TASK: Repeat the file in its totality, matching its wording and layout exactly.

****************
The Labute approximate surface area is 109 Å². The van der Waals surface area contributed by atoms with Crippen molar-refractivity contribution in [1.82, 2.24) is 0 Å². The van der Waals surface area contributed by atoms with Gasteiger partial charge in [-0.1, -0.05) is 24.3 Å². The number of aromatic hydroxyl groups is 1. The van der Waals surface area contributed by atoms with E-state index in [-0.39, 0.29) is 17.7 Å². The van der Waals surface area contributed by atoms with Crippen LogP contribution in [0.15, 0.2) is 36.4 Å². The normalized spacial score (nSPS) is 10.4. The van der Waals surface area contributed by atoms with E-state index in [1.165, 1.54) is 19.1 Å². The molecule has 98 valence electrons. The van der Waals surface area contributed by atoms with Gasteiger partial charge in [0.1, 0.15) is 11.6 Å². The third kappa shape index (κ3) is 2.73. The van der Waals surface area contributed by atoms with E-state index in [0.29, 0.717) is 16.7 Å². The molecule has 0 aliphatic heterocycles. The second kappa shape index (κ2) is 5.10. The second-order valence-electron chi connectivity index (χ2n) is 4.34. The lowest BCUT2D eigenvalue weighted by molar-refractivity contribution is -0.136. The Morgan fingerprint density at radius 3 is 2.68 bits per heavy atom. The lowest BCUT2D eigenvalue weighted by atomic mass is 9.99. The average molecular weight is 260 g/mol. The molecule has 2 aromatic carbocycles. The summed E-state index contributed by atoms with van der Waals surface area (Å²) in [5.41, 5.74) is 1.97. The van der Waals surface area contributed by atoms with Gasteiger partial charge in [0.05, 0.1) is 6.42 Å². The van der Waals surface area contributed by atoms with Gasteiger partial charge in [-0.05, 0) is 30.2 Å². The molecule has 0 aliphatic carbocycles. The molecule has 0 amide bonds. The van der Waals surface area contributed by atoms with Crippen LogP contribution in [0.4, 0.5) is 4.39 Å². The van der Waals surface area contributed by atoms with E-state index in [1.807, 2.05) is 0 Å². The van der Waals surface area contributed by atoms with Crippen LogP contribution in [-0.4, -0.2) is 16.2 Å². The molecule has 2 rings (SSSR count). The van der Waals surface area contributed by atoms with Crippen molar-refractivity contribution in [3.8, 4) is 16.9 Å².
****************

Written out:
The Labute approximate surface area is 109 Å². The van der Waals surface area contributed by atoms with Crippen molar-refractivity contribution in [1.82, 2.24) is 0 Å². The van der Waals surface area contributed by atoms with Gasteiger partial charge in [-0.1, -0.05) is 24.3 Å². The number of aromatic hydroxyl groups is 1. The van der Waals surface area contributed by atoms with E-state index in [-0.39, 0.29) is 17.7 Å². The van der Waals surface area contributed by atoms with Crippen LogP contribution in [0.15, 0.2) is 36.4 Å². The normalized spacial score (nSPS) is 10.4. The van der Waals surface area contributed by atoms with E-state index in [1.165, 1.54) is 19.1 Å². The molecule has 98 valence electrons. The van der Waals surface area contributed by atoms with Gasteiger partial charge in [0.1, 0.15) is 11.6 Å². The third kappa shape index (κ3) is 2.73. The van der Waals surface area contributed by atoms with E-state index in [0.29, 0.717) is 16.7 Å². The molecule has 0 aliphatic heterocycles. The second kappa shape index (κ2) is 5.10. The second-order valence-electron chi connectivity index (χ2n) is 4.34. The lowest BCUT2D eigenvalue weighted by molar-refractivity contribution is -0.136. The Morgan fingerprint density at radius 3 is 2.68 bits per heavy atom. The lowest BCUT2D eigenvalue weighted by atomic mass is 9.99. The average molecular weight is 260 g/mol. The molecule has 2 aromatic carbocycles. The summed E-state index contributed by atoms with van der Waals surface area (Å²) in [5.41, 5.74) is 1.97. The van der Waals surface area contributed by atoms with Gasteiger partial charge in [0.05, 0.1) is 6.42 Å². The van der Waals surface area contributed by atoms with Gasteiger partial charge in [-0.05, 0) is 30.2 Å². The molecule has 0 aliphatic carbocycles. The molecule has 0 amide bonds. The van der Waals surface area contributed by atoms with Crippen LogP contribution in [0.4, 0.5) is 4.39 Å². The van der Waals surface area contributed by atoms with E-state index in [1.807, 2.05) is 0 Å². The van der Waals surface area contributed by atoms with Crippen LogP contribution in [-0.4, -0.2) is 16.2 Å². The molecule has 2 rings (SSSR count). The van der Waals surface area contributed by atoms with Crippen molar-refractivity contribution in [3.8, 4) is 16.9 Å².